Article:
Author/Illustrator: Scott Gustafson ● Published: 2011 ● Publisher: Simon & Schuster’s Books for Young Readers ● ISBN: 978-1-4169-9764-1 ● Pages: 201 ● Illustrations: pencil drawings on approximately every other page ● Text density: approximately 3 paragraphs per page ● Age: 8-12 ● Source: Review copy from author
Summary: Eddie: The Lost Youth of Edgar Allan Poe
Meet Eddie Poe, the youth behind such classics as “The Tell-Tale Heart” and “The Cask of Amontillado”. Orphaned and lonely, his companions consist of an torturing imp McCobber and a sensible Raven. And chances of being understood by his Puritanical foster father John Allan are slim due to Poe’s artistic temperament inherited from his theatrical family.
The town, the street, and the houses were all dark and quiet, all except one. In the attic window of the Allan house, a candle burned as the young Edgar Poe grappled with a rhyme.
When a local rooster of the town judge ends up precariously bagged with Eddie’s cat on top of a weather vane, Eddie finds himself standing suspiciously in the scene of the crime with no memories but a hazy dream to stand on. Blamed for the incident, he now has only twenty-four hours to prove his innocence to John Allan and avoid a brutal beating. With the help of McCobber and the Raven will he be able to solve the mystery? What other mysteries will he uncover in the process?
Comments: Eddie: The Lost Youth of Edgar Allan Poe
Contains spoilers . . .
Eddie turned out to be a very difficult book to review. I think that some people would love it, but others may be uncomfortable with the darker themes. I am a true fan of Scott Gustafson in general, I have referred before to his Classic Fairy Tales (a favorite of ours) and Alphabet Soup (see my activity for this book). So, I hope that the following comments from a Christian perspective will be fair but still honest.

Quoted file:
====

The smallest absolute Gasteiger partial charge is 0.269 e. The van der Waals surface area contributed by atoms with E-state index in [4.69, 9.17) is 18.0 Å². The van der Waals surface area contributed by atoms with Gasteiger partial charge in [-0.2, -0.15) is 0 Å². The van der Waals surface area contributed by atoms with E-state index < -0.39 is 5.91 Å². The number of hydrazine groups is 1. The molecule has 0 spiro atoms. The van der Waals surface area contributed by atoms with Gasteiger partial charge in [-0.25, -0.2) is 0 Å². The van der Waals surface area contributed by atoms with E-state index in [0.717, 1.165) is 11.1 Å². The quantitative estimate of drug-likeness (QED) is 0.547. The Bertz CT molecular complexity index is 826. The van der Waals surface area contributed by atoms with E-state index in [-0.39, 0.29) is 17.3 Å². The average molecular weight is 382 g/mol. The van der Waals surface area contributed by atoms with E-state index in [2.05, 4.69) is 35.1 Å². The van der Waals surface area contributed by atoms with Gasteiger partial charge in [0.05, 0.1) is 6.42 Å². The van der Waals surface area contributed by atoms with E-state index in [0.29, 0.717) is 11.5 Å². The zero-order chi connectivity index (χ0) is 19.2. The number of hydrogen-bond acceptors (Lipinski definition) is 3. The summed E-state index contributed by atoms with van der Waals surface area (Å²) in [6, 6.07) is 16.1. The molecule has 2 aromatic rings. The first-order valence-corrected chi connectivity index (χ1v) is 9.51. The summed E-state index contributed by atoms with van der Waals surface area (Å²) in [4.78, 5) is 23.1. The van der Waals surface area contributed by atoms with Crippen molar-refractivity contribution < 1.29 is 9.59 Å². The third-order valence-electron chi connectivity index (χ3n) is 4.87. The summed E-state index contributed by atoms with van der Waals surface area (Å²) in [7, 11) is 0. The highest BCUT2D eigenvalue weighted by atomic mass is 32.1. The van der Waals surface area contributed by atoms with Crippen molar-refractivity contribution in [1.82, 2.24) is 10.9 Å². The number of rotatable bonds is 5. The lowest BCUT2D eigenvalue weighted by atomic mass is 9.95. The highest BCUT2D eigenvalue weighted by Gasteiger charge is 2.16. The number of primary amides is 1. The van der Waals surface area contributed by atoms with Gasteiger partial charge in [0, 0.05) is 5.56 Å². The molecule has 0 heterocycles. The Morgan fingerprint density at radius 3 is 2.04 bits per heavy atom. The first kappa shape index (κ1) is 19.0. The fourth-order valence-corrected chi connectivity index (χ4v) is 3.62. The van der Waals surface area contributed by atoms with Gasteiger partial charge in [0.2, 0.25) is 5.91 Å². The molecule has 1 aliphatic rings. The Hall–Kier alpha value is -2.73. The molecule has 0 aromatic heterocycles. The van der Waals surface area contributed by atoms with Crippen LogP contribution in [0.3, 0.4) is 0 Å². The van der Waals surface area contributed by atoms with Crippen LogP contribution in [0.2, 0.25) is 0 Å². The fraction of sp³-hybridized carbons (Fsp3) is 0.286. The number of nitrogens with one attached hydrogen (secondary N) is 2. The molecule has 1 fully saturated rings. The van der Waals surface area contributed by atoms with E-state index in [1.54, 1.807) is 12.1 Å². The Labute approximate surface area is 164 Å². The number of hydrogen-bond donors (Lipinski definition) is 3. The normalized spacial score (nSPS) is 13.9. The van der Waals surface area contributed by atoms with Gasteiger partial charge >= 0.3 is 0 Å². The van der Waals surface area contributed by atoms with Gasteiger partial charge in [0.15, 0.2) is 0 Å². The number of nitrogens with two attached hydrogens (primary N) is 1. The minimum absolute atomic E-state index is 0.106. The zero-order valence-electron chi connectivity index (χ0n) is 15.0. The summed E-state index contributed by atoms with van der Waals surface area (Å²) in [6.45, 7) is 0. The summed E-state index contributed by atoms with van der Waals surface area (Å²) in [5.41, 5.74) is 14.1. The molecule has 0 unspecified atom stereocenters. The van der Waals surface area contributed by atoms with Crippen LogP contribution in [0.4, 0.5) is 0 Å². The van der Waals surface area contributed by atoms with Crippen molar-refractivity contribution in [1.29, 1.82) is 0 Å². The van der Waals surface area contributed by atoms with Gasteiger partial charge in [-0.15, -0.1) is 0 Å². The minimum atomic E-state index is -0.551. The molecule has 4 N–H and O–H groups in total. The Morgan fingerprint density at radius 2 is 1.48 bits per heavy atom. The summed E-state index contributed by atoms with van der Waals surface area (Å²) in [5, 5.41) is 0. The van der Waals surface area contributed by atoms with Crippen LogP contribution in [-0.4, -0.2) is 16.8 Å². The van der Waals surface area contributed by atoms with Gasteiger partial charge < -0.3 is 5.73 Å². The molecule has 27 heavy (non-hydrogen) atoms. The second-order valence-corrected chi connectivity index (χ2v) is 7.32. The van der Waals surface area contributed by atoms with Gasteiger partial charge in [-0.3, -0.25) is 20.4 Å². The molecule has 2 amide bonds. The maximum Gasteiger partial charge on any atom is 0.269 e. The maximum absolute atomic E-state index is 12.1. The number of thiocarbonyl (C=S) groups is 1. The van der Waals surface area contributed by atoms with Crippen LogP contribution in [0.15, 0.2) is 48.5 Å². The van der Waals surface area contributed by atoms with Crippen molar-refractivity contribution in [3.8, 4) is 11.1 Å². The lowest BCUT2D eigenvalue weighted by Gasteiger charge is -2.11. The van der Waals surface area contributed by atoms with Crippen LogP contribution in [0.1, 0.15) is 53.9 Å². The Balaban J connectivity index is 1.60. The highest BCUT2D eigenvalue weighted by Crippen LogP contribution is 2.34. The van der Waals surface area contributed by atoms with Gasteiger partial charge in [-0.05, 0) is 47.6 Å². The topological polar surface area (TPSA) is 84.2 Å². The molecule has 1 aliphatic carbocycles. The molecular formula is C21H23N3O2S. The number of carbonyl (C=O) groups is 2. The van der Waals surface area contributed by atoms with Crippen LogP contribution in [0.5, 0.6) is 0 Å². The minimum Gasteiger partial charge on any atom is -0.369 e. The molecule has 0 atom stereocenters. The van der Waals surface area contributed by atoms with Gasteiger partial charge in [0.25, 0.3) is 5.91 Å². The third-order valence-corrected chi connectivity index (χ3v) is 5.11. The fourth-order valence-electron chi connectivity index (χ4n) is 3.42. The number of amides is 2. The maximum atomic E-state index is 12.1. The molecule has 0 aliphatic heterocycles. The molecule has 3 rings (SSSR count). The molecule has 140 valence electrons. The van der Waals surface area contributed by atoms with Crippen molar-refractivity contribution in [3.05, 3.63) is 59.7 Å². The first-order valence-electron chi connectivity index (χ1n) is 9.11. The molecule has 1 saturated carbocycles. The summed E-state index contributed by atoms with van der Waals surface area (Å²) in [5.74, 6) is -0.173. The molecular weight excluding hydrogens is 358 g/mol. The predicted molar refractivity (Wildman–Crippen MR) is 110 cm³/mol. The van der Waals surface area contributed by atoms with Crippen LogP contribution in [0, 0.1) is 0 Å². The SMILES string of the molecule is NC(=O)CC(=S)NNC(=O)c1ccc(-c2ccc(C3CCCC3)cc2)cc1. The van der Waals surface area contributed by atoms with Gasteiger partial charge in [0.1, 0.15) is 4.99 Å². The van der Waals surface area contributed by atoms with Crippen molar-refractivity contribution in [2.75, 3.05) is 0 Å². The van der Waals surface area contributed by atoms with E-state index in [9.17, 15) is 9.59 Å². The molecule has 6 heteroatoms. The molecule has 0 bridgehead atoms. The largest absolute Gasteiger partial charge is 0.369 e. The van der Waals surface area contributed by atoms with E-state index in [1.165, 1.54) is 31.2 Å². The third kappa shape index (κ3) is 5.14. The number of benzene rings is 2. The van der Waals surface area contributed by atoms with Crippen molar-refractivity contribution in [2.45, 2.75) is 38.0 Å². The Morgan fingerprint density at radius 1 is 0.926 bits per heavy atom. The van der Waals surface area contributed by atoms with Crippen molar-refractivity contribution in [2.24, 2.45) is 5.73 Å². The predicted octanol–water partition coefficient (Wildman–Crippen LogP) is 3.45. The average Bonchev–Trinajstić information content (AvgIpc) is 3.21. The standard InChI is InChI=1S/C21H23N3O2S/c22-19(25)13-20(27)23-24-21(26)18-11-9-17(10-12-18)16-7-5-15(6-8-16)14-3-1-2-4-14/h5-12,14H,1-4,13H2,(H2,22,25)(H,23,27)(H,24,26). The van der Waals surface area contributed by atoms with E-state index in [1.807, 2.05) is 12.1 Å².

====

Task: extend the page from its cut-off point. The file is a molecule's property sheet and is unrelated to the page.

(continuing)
- Mixture of older language and modern idioms was somewhat jarring.
- Slow moving plot
- Demonic themes – This book did have a dark side (hardly surprising for a book about Poe) that some parents might think inappropriate for the age level. Poe is accompanied by McCobber the demon throughout the book and taunted by him. Although the beginning hints that McCobber could have possessed Poe and caused him to commit the deed against the rooster in a trance, the mystery turns out to have a less than otherworldly explanation. I was uncomfortable with the demonic imagery in the beginning, but as I understood where Gustafson was taking his book I became more comfortable with his themes. In any case, I did not think Eddie was scary but would err more on dealing too lightly with the serious problem of demonic activity.
- Negative view of religion and authority structures – I did think it interesting that Poe’s foster father would be the one notably Christian character of the book and yet be an unjust man who uses his authority to squelch the thoughts and desires of all under him. As a Christian, I hate seeing Christianity portrayed as harsh and unjust (because it isn’t), but I do realize that men like John Allan do exist and claim the name of Christian and even use it to excuse their unchristian behavior. I just would have liked to see a more balanced view of Christianity portrayed.
Some nicer comments:
- Some great moral themes at the end of the book: Poe chooses to suffer punishment unjustly to save a friend. In turn, the friend chooses loyalty over personal shame.
- Love Gustafson’s artwork. The amount of illustrations will encourage children who struggle transitioning from picture books to full novels.
- With a couple nifty twists, Gustafson keeps the reader in suspense (although a bit suspicious) until the end of the book.
Have you read this book? Don’t be shy . . . chime in and let me know what you thought!